For the record, the mirror helps because I can catch motion in the mirror and get a glimpse of someone approaching before the person startles me by talking or (in my case, at least) worse, touching me unexpectedly from behind. (Seriously...knock on the desk, say my name, wave your hand in my peripheral vision...but DON'T tap or touch me from behind unexpectedly.)

OP, is there a space people could tap or knock to get your attention?

People in the OP are only talking normally, not touching her.

Someone just starting talking right behind me would startle me, too, if that was the first I knew they were there. Just not as badly as an unexpected touch. Which is why I have the mirror at my desk, and tell new coworkers "hey, if you have any questions, just say my name or knock on the end of my desk." It helps that I'm usually involved in training them in some way, so it's easy to work that into the conversation.

citadelle

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Re: Being startled at work.
« Reply #55 on: March 04, 2013, 08:55:22 PM »
Quote
always keep the door shut with a polite sign asking people to knock before they enter.

Unless a person works with payroll/confidential material, many bosses would not allow that.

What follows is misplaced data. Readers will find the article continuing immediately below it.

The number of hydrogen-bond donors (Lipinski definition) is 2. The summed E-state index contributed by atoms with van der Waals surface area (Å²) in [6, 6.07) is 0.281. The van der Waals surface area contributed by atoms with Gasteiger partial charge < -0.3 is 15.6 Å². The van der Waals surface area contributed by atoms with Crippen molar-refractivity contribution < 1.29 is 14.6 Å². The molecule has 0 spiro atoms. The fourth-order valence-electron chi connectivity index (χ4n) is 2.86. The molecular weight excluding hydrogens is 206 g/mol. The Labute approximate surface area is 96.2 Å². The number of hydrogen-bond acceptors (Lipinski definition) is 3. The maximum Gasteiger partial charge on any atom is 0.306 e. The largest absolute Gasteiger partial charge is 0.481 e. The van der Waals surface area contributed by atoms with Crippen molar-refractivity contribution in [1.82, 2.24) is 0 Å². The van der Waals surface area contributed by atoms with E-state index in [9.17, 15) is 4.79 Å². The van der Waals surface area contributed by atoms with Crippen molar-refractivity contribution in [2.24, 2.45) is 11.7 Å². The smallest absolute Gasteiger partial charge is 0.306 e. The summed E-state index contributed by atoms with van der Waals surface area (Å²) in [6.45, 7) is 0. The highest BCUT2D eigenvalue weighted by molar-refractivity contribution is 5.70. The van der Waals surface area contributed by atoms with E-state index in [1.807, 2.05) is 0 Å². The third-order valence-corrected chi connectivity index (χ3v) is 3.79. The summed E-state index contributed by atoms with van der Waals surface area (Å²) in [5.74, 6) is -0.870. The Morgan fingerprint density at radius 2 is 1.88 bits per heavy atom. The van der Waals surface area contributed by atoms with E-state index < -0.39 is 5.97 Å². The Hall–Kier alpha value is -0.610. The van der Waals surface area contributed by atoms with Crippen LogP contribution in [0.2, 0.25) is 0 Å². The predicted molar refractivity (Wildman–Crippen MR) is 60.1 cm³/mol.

What are you doing that you donít want anyone to see?

People in a work setting should be approachable.

Rearranging desk/chair so that she is facing the door (vs back to the door) might help.

Oceanus, you seem pretty dismissive of the OP.

Snipped the rest

I don't see dismissiveness. Lack of sympathy is not necessarily a dismissal.

I startle easily. I usually end up telling the shocked person that I will jump when my own mother says my name. We laugh about it.

perpetua

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Re: Being startled at work.
« Reply #56 on: March 05, 2013, 05:57:28 AM »
I don't see dismissiveness either; I see people telling the OP that this kind of behaviour is not something that one's co-workers should have to make accommodations for if she can't control it in a professional setting, because it is unprofessional. Lots of people who aren't pouring out sympathy have also made suggestions as to how the OP can minimise it, while saying the onus is on her, not her co-workers.

LeveeWoman

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Re: Being startled at work.
« Reply #57 on: March 05, 2013, 07:50:32 AM »
I don't see dismissiveness either; I see people telling the OP that this kind of behaviour is not something that one's co-workers should have to make accommodations for if she can't control it in a professional setting, because it is unprofessional. Lots of people who aren't pouring out sympathy have also made suggestions as to how the OP can minimise it, while saying the onus is on her, not her co-workers.